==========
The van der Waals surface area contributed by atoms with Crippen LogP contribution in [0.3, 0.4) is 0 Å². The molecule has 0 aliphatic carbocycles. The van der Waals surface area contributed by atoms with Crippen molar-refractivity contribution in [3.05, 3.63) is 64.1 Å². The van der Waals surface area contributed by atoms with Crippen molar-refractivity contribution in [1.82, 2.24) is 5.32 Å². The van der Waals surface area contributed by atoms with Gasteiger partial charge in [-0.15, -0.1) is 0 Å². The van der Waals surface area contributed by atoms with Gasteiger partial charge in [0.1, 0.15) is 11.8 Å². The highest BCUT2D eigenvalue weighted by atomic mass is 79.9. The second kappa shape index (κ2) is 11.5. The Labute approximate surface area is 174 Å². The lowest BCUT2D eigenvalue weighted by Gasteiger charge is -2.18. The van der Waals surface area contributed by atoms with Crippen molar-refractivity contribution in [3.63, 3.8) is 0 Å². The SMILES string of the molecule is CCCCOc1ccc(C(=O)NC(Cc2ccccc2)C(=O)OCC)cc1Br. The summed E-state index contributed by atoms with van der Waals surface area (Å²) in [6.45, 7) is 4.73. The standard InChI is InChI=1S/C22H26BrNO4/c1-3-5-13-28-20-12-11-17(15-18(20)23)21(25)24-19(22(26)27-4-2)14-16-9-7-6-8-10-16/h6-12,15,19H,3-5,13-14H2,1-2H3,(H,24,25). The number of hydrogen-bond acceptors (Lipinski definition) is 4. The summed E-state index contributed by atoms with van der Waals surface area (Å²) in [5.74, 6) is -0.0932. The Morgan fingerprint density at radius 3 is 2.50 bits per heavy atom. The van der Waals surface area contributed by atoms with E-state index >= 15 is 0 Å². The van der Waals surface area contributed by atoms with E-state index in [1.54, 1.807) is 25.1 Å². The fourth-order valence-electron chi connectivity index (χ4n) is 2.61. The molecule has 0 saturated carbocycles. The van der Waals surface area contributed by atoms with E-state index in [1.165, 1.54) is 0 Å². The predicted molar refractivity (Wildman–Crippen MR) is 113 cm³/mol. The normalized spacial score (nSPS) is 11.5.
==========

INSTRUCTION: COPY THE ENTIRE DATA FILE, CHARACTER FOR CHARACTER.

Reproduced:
The van der Waals surface area contributed by atoms with Crippen LogP contribution in [0.3, 0.4) is 0 Å². The molecule has 0 aliphatic carbocycles. The van der Waals surface area contributed by atoms with Crippen molar-refractivity contribution in [3.05, 3.63) is 64.1 Å². The van der Waals surface area contributed by atoms with Crippen molar-refractivity contribution in [1.82, 2.24) is 5.32 Å². The van der Waals surface area contributed by atoms with Gasteiger partial charge in [-0.15, -0.1) is 0 Å². The van der Waals surface area contributed by atoms with Gasteiger partial charge in [0.1, 0.15) is 11.8 Å². The highest BCUT2D eigenvalue weighted by atomic mass is 79.9. The second kappa shape index (κ2) is 11.5. The Labute approximate surface area is 174 Å². The lowest BCUT2D eigenvalue weighted by Gasteiger charge is -2.18. The van der Waals surface area contributed by atoms with Crippen molar-refractivity contribution in [3.63, 3.8) is 0 Å². The SMILES string of the molecule is CCCCOc1ccc(C(=O)NC(Cc2ccccc2)C(=O)OCC)cc1Br. The summed E-state index contributed by atoms with van der Waals surface area (Å²) in [6.45, 7) is 4.73. The standard InChI is InChI=1S/C22H26BrNO4/c1-3-5-13-28-20-12-11-17(15-18(20)23)21(25)24-19(22(26)27-4-2)14-16-9-7-6-8-10-16/h6-12,15,19H,3-5,13-14H2,1-2H3,(H,24,25). The number of hydrogen-bond acceptors (Lipinski definition) is 4. The summed E-state index contributed by atoms with van der Waals surface area (Å²) in [5.74, 6) is -0.0932. The Morgan fingerprint density at radius 3 is 2.50 bits per heavy atom. The van der Waals surface area contributed by atoms with E-state index >= 15 is 0 Å². The van der Waals surface area contributed by atoms with E-state index in [1.54, 1.807) is 25.1 Å². The fourth-order valence-electron chi connectivity index (χ4n) is 2.61. The molecule has 0 saturated carbocycles. The van der Waals surface area contributed by atoms with E-state index in [1.165, 1.54) is 0 Å². The predicted molar refractivity (Wildman–Crippen MR) is 113 cm³/mol. The normalized spacial score (nSPS) is 11.5.